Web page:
If you believe NFL running backs have become more marginalized in the past, let's say, decade of the league, you're probably right. They're not drafted as highly, and a number of low-round picks and undrafted free agents have made just as much of an impact as those taken in the first or second rounds.
This is the new NFL, and if you think NFL running backs have struggled to get high-paying, long-term contracts lately, consider the plight (and low pay days) of the NFL fullback. And even though he's coming off a Super Bowl victory with the Seahawks, fullback Michael Robinson figures he'll probably retire.
“There really isn't a market for 31-year fullbacks headed into their ninth year in the league," Robinson said, via statecollege.com. "Economically speaking, I understand that. I'm going to give myself a little time after the draft to let teams see how their rosters shake out. After seeing what happens, I'm probably going to call it a career.”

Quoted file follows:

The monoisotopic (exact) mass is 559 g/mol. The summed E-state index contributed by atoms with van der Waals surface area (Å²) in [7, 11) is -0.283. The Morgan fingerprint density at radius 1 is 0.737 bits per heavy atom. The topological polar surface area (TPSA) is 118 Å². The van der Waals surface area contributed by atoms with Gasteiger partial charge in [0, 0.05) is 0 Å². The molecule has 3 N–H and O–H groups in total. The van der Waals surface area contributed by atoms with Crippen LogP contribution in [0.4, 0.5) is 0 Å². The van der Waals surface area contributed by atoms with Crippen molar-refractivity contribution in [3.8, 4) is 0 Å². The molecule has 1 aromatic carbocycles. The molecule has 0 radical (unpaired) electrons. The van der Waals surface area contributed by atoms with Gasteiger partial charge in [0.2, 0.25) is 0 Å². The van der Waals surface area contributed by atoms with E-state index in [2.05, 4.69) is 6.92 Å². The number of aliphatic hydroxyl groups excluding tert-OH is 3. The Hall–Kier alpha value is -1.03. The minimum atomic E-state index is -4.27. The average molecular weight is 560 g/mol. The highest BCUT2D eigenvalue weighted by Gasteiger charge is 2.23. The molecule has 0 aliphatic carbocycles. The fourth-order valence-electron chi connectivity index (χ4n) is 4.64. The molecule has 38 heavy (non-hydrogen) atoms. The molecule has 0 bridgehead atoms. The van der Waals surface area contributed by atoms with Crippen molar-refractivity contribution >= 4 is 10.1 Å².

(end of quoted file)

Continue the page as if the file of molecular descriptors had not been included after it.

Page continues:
Robinson was drafted in the fourth round of the 2006 draft by the 49ers, and he scored the only two regular-season touchdowns of his career in his rookie season. He's had a solid career, making the Pro Bowl in 2011, but last season, he only played in four games after suffering a liver and kidney illness, which caused him to lose 30 pounds early in the season. By the end of the year, though, he was instrumental in the Super Bowl run.
Robinson also has been doing some work as a broadcaster, spending time last week with the NFL Network during the scheduling release extravaganza.
“I'm treating my broadcast career as if I am not going to play anymore,” Robinson said. “And if I do get a call from a team, then I'm counting that as a bonus.”
And if none of that doesn't work, perhaps he can just turn to soap opera acting.